Violins of Hope, Knoxville

Mayor

Madeline Rogero
mayor@knoxvilletn.gov
(865) 215-2040

400 Main St., Room 691
Knoxville, TN 37902

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Poem written for the January 4, 2019 ribbon-cutting of the Violins of Hope exhibit at the University of Tennessee Downtown Gallery. The exhibit displays restored violins played by Jewish musicians during the Holocaust. The unique Violins of Hope initiative uses music, art and education to facilitate a citywide dialogue about hope, resilience, tolerance and justice.

By Marilyn Kallet


Violins of Hope, Knoxville

Violins of Hope1.
I don’t blame you for hope,
For wanting violins.

For the Schwarzes of Horb,
There were no elegant sounds,

No quivering long notes.
Deportation came 

Crashing & swift.
But for Hedwig, there was air.

The nameless angel who rescued
Her broken body from the

Transport car hurried her to
Marienhospital, where

The Sisters treated the only Jew
With silence.  

The Just man who lifted her 
From the rails 

Offered hope, the key
To staying human.

Each violin reminds us
That silence is no remedy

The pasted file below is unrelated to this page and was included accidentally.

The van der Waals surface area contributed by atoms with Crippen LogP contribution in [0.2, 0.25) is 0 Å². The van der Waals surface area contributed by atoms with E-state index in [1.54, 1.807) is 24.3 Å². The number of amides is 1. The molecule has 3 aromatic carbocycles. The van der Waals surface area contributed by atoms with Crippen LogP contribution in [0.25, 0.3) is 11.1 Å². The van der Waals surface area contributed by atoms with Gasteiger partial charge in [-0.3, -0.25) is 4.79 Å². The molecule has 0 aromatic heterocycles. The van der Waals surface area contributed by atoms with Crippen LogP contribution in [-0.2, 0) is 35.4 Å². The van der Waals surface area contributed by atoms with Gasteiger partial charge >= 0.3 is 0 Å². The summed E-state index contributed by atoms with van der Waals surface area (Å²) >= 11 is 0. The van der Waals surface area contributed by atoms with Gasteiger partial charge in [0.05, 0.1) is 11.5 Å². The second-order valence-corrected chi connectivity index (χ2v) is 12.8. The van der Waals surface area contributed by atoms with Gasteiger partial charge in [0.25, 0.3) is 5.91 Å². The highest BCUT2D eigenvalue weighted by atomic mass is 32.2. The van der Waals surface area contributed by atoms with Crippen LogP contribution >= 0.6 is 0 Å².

For persecution.

2. 
My maiden name was Zimmerman.
This first violin is my kin.

Thin and hungry, it calls 
From another country.

Its wood remembers the forest,
Does not tremble

The way humans shook
In ‘38, in ‘41.

Each violin is a cradle
For one voice, for millions.

Each seasoned instrument
Resounds with  

History––shtetls and ghettos,
Liberation. 

This violin was a lifeline
For awhile, a coin 

To feed the family.
For another, a ticket out.

Torn, one violin 
Awakens others,

Replanted here,
A forest of sounds.

3. 
Of all instruments, the violin
Comes closest to the human voice.

I hear the Schwarzes of Horb
Praying, right before 
 
Rifles fired through the Black Forest,
Through Bikernieki.

These violins were witnesses
All over Europe,

Where string sections were growing thin,
And the musicians, thinner.

Each violinist is a witness,
Sorrow pouring through a lyrical body.

Gripped by these sounds, 
We too bear witness

To hope thrust from a train window,
Stirring in the pit

Of the orchestra, 
Rising above strife.

This harmony is not easy.
We must continue to speak out

Against graffiti, strains of hate.
This violin was filled with ashes.

This violin was restored
And handed to a young musician

Who practiced hope daily,
Who learned to wake the world again.


Coda:
Perlman
Mintz
Heifetz
Menuhin
Stern
Zuckerman

Names
The poem breathes–– 
In them,
Heaven.